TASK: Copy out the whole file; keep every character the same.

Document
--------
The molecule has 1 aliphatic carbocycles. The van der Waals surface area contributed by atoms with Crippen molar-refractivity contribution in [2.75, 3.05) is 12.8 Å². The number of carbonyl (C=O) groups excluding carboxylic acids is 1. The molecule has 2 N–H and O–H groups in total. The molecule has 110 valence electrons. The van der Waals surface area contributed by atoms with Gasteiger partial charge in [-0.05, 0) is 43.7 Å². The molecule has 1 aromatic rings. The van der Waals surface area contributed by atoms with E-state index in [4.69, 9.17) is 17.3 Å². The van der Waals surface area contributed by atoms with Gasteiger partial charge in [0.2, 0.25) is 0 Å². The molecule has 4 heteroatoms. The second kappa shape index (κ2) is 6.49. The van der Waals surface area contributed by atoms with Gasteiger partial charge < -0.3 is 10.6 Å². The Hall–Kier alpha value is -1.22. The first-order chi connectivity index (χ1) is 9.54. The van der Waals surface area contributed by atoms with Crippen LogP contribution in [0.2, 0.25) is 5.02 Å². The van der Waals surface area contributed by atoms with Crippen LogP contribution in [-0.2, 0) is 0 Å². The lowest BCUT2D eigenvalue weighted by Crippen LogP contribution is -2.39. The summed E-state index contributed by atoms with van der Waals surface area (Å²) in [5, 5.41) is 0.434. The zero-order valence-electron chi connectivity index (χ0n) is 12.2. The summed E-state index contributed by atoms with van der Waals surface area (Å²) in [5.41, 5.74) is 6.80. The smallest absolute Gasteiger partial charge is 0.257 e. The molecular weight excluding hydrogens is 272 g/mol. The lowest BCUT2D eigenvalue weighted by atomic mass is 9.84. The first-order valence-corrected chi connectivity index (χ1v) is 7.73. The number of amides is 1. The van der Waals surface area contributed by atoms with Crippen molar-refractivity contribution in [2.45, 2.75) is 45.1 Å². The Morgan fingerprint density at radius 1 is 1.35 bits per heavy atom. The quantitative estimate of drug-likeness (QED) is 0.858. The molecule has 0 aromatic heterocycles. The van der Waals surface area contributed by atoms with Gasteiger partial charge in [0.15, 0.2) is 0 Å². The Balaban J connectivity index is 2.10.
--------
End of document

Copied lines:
The molecule has 1 aliphatic carbocycles. The van der Waals surface area contributed by atoms with Crippen molar-refractivity contribution in [2.75, 3.05) is 12.8 Å². The number of carbonyl (C=O) groups excluding carboxylic acids is 1. The molecule has 2 N–H and O–H groups in total. The molecule has 110 valence electrons. The van der Waals surface area contributed by atoms with Gasteiger partial charge in [-0.05, 0) is 43.7 Å². The molecule has 1 aromatic rings. The van der Waals surface area contributed by atoms with E-state index in [4.69, 9.17) is 17.3 Å². The van der Waals surface area contributed by atoms with Gasteiger partial charge in [0.2, 0.25) is 0 Å². The molecule has 4 heteroatoms. The second kappa shape index (κ2) is 6.49. The van der Waals surface area contributed by atoms with Gasteiger partial charge < -0.3 is 10.6 Å². The Hall–Kier alpha value is -1.22. The first-order chi connectivity index (χ1) is 9.54. The van der Waals surface area contributed by atoms with Crippen LogP contribution in [0.2, 0.25) is 5.02 Å². The van der Waals surface area contributed by atoms with Crippen LogP contribution in [-0.2, 0) is 0 Å². The lowest BCUT2D eigenvalue weighted by Crippen LogP contribution is -2.39. The summed E-state index contributed by atoms with van der Waals surface area (Å²) in [5, 5.41) is 0.434. The zero-order valence-electron chi connectivity index (χ0n) is 12.2. The summed E-state index contributed by atoms with van der Waals surface area (Å²) in [5.41, 5.74) is 6.80. The smallest absolute Gasteiger partial charge is 0.257 e. The molecular weight excluding hydrogens is 272 g/mol. The lowest BCUT2D eigenvalue weighted by atomic mass is 9.84. The first-order valence-corrected chi connectivity index (χ1v) is 7.73. The number of amides is 1. The van der Waals surface area contributed by atoms with Crippen molar-refractivity contribution in [2.45, 2.75) is 45.1 Å². The Morgan fingerprint density at radius 1 is 1.35 bits per heavy atom. The quantitative estimate of drug-likeness (QED) is 0.858. The molecule has 0 aromatic heterocycles. The van der Waals surface area contributed by atoms with Gasteiger partial charge in [0.15, 0.2) is 0 Å². The Balaban J connectivity index is 2.10.